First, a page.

WASHINGTON (Reuters) - U.S. President Donald Trump proclaimed talks with Afghanistan’s Taliban leaders dead on Monday, while the general in charge said the U.S. military is likely to ramp up operations in Afghanistan to counter an increase in Taliban attacks.
Trump scrapped talks with the Taliban planned for Camp David, Maryland, over the weekend after an American soldier was killed by a suicide bomber in the capital Kabul last week.
“They’re dead. They’re dead. As far as I’m concerned, they’re dead,” Trump told reporters when asked about the talks as he left the White House for a trip to North Carolina.
Trump had hoped to cap months of U.S. negotiations with the Taliban militants, who control large parts of Afghanistan, with a secret meeting at Camp David that would include Afghan President Ashraf Ghani and was aimed at securing an agreement to pull U.S. troops out of America’s longest war of 18 years.
Despite the Afghan government’s wariness of negotiating with the Taliban, Trump had hoped having both parties at the presidential retreat could produce a deal.
A draft accord agreed last week would have seen about 5,000 American troops withdrawn over coming months in exchange for guarantees that Afghanistan would not be used as a base for militant attacks on the United States or its allies.
Bringing U.S. troops home from Afghanistan has been one of Trump’s main foreign policy objectives, and the Republican president said his administration was still thinking about a drawdown of the 14,000 U.S. soldiers in the country.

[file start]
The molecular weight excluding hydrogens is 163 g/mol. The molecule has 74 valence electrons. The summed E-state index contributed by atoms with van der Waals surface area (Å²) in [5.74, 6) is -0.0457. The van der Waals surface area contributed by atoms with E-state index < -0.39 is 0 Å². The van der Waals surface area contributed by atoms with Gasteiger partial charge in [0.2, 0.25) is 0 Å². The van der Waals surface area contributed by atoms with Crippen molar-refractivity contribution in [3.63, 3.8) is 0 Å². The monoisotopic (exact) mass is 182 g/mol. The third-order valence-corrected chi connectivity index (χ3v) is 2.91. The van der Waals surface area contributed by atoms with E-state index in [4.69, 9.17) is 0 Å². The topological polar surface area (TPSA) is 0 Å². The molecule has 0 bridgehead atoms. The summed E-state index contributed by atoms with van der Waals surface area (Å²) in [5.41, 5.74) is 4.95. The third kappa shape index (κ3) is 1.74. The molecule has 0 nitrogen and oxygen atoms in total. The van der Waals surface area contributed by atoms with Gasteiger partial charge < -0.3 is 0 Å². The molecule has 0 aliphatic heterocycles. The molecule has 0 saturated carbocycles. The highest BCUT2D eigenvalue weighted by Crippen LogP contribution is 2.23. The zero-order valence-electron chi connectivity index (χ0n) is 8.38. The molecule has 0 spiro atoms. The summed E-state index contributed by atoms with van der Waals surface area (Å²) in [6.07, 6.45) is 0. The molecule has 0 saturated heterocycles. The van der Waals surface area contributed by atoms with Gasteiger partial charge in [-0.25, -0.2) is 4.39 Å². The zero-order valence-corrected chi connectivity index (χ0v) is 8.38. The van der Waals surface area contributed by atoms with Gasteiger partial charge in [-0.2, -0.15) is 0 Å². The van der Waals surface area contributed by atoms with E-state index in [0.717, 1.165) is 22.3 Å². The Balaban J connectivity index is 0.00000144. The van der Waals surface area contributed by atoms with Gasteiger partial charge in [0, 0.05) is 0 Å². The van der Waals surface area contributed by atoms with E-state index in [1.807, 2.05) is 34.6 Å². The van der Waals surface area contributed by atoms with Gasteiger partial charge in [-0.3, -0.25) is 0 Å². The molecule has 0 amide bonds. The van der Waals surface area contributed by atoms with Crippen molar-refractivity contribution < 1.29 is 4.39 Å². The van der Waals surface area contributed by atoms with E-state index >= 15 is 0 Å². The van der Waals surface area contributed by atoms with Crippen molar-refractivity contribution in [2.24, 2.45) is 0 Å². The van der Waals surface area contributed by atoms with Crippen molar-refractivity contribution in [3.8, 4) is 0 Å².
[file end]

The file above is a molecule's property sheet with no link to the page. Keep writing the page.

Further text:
“We’d like to get out but we’ll get out at the right time,” he said.
However, the end of the talks has fueled fears of a further increase in violence across Afghanistan.
The Taliban had stepped up attacks even as the talks were taking place in recent weeks. U.S. Marine General Kenneth McKenzie, the head of U.S. Central Command, said on Monday the U.S. military is likely to accelerate (Read here) the pace of its operations in Afghanistan to counter the upsurge.
McKenzie said during a visit to Afghanistan that the Taliban “overplayed their hand” in peace negotiations by carrying out a spate of high profile attacks, including one that killed a U.S. soldier last week.
“We’re certainly not going to sit still and let them carry out some self-described race to victory. That’s not going to happen,” McKenzie told a group of reporters traveling with him during a stop at Bagram Airfield in northeastern Afghanistan.
Ghani, who was sidelined from months of negotiations between U.S. officials and Taliban representatives, had been deeply suspicious of the talks.
On Monday, Ghani made a renewed call (Read here) for peace but insisted the Taliban must observe a ceasefire, which they have so far refused to do, as he sought to regain a hold on the peace process.
“Peace without a ceasefire is impossible,” Ghani said.
The growing tension on the ground in Afghanistan adds to the uncertainty about the future course for American forces, many of whom must now simultaneously brace for an increase in fighting while also awaiting potential orders to withdraw.
Trump has said he would like to reduce U.S. troops in the country to about 8,600.
The Taliban said on Sunday that more American lives would be lost as a result of Trump’s decision to cancel talks.
Asked whether increasing operations against the Taliban could include air strikes and raids by U.S. and Afghan commandos, McKenzie responded: “I think we’re talking a total spectrum.”
“We’re going to make some decisions, I think, back in our nation’s capital over the next few days and that will give us increased guidance going ahead,” he added, without elaborating.
Reporting by Steve Holland, Phil Stewart and Makini Brice in Washington, Hamid Shalizi and Hameed Farzad in Kabul; Writing by Doina Chiacu; editing by Grant McCool